Winter Layup

Published in the September 2012 Issue September 2012 Ask The Expert

Temperatures in the closing months of the boating season are a funny thing. When we take out our boats in the spring, 60 degrees can feel like 80 degrees. In the fall it seems like the logic gets flipped on its head with 60 degrees starting to feel like 40. Once that happens you know it's time to start thinking about what to do with your boat for the upcoming months.

Preparing your boat for the winter is essential and it's important that it is done right. A big mistake that people make is thinking that you don't need to spend any time or money preparing your boat for the winter when it is not going to be used anyway. Not following proper winterizing techniques can lead to big headaches and big bills when you want to get out on the water next spring. Oh, and don't forget that most warranties and insurance companies often don't cover damage caused by lack of maintenance.

The steps for preparing a boat for the cold winter months are simple and, if done properly, can prove to be beneficial season after season. First place to get started is to check out your owner's manual. Inside it you will find tips for winterizing that are specific. The following are some important steps that every boat owner should take to keep his boat in top shape.


Inboard Engines

Just before you put your boat into storage for the winter season, take it out and warm the engine up by running it for a little while and change the oil and the oil filter. Doing these two together will help to remove impurities from the engine.

Also make sure to run anti-freeze through the manifold. Because cooling systems differ by engine, make sure to refer to your boat manual or manufacturer for more information on how to properly do this.

To help protect the engine from moisture and erosion, remove the spark plugs and spray fogging oil inside the cylinders for about three seconds. The exhaust may be a little smoky for a short period after you first start it up in the spring, but this is nothing to worry about. While you are at it, see if you need to replace the spark plugs. Doing all of this will go a ways toward a smooth launch when you get your boat back on the water.

Electrical System

Properly preparing the electrical system of your boat before winter can go a long way in preventing costly and frustrating repairs in the spring. Disconnect the battery terminals and, if possible, store them in an area that doesn't experience freezing temperatures. If needed, add distilled water and charge it occasionally to help it consistently maintain a full charge. Clean off any corrosion on the battery terminals.

Care should also be taken for the electrical wiring on your boat. Particularly with non-marinized wiring, wires and connection can be prone to corrosion which can result in short circuits and blown fuses. Remove any electronics and store them inside your home. Spray any exposed electrical connections with a water displacing lubricant.



Inspecting the hull of your boat is a very important step to do. Check the outside of your boat for any stress cracks or blisters. Any water that gets inside these can freeze during the winter and make the problem worse. If the issue looks serious, make sure to have it looked at by a professional.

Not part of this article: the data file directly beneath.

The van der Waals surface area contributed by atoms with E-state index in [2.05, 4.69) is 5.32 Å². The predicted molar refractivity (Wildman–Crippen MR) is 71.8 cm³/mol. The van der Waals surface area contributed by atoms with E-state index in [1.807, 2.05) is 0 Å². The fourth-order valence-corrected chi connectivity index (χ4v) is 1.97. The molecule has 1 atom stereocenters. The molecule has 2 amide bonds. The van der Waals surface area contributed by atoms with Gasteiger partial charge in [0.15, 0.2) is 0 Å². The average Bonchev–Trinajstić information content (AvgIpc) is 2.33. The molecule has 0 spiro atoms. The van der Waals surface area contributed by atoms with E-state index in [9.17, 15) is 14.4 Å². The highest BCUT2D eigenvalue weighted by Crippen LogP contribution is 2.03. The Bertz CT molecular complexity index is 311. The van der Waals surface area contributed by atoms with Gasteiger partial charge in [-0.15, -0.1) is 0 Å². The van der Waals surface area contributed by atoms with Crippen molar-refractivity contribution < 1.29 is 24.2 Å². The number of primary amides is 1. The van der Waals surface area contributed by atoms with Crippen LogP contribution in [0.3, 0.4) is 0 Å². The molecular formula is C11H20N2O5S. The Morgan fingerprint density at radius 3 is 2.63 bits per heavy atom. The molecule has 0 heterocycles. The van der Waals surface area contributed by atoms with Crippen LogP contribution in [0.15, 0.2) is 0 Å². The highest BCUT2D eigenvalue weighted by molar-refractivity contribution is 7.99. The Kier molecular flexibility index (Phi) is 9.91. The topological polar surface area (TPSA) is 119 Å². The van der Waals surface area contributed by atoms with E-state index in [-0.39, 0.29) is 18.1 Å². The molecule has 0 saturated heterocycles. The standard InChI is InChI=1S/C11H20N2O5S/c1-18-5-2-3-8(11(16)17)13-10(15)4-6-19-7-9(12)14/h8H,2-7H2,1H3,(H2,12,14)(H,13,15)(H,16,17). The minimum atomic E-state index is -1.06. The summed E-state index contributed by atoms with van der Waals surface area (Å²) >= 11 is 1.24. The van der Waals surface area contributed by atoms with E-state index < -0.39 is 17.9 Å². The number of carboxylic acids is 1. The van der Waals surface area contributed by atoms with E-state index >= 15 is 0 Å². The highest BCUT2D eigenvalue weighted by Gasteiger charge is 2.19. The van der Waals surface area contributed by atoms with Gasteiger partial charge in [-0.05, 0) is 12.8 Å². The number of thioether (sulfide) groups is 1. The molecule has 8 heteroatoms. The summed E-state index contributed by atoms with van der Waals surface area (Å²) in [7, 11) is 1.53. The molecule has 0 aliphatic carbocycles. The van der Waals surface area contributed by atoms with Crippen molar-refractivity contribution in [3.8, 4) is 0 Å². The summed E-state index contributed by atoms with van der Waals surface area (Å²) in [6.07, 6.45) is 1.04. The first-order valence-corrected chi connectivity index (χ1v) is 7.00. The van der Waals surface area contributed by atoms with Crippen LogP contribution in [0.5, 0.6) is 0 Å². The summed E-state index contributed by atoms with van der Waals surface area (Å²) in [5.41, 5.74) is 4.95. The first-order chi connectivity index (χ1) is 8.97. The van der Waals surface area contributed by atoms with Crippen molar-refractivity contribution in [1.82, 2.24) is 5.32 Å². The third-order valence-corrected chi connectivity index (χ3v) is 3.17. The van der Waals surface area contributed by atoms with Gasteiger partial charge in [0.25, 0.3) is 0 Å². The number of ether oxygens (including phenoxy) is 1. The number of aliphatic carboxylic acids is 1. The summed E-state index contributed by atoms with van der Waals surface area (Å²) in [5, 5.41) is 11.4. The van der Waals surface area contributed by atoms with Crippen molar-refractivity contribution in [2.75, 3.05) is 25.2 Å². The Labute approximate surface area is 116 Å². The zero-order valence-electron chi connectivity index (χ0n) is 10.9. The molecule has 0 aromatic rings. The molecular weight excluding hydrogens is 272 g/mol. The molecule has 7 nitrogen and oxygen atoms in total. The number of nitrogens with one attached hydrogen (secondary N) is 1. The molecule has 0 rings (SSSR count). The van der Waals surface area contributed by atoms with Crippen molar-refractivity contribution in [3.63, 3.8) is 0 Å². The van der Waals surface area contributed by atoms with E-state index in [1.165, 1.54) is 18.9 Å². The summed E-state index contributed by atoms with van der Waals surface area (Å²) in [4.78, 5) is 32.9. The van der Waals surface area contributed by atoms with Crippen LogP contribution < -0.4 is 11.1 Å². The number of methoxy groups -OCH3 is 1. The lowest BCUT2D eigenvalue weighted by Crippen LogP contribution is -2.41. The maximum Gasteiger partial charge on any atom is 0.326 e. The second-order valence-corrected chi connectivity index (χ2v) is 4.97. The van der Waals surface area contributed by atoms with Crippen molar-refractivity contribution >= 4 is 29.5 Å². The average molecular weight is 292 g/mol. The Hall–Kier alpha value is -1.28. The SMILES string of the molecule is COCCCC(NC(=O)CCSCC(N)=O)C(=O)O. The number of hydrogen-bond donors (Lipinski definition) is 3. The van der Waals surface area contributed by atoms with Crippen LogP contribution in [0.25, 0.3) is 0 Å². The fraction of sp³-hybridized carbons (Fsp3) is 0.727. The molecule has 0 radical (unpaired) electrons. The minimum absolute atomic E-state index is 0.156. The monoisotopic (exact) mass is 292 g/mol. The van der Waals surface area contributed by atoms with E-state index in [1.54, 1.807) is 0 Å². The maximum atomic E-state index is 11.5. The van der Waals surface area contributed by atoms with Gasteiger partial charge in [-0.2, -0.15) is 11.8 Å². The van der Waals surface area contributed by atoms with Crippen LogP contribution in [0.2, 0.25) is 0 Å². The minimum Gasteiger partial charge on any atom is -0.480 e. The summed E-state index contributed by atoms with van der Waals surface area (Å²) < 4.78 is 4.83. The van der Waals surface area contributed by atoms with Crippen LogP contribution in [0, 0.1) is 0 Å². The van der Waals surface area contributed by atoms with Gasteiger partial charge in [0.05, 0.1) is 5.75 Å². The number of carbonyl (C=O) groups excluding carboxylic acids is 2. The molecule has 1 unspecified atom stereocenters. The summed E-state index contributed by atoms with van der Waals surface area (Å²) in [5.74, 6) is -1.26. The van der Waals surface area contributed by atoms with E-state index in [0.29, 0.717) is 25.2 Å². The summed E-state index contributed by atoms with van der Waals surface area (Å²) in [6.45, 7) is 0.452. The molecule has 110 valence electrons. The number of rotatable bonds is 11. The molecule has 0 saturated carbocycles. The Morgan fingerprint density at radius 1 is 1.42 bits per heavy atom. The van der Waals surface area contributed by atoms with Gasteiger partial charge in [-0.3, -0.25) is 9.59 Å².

Also check for any free-riding creatures that have tagged a ride on your boat. If so, get `em off and scrape, then sand, any residue that is left over. This might be a good time to remove any dirt or sea scum with a good power wash.

After you have washed it, give the hull a good wax. A great product to try is Star brite's Premium Marine Polish Boat Wax with PTEF. This positively reviewed boat wax is great for giving your boat (and tow vehicle, if you wanted) a long-lasting shine. You can use it easily by hand or with a buffer; just apply, let it dry and wipe it off.



To avoid a nasty mold and mildew-filled interior, make sure to give the inside of your boat the care it deserves. Remove any moist objects that might be hidden in some easily forgotten storage area. Thoroughly vacuum the floors and compartments to make sure there isn't any leftover food that might be enticing to mice and other rodents. Clean all surfaces and don't forget to wash the decks as well.

At this time, also give the seats a good cleaning with an appropriate vinyl cleaner. It might be a good idea to prop seat cushions on their side to ensure that air can circulate around them. Prop all compartments open with Styrofoam or something similar to help air to circulate even more. Chemical dehumidifiers are a great way to conquer any leftover moisture.



If you are storing your boat outside, choosing the right cover is critical in protecting your boat from the harsh elements of winter. Make sure to find a cover that protects the water line of the boat. Polytarp covers are great because they are inexpensive. The more costly polyvinyl covers work great as well, particularly for their water repellency and resistance to mildew.

With any cover, make sure that it has a frame to prevent the pooling of water and help distribute the weight of any snow that might pile on. Simple PVC pipe can be an inexpensive and effective method for building a frame if your cover didn't come with a kit. Several companies, such as Kover Klamps, sell clamps to help build a frame perfect for your boat cover. Consider adding a vent somewhere in the cover to allow moisture to escape.

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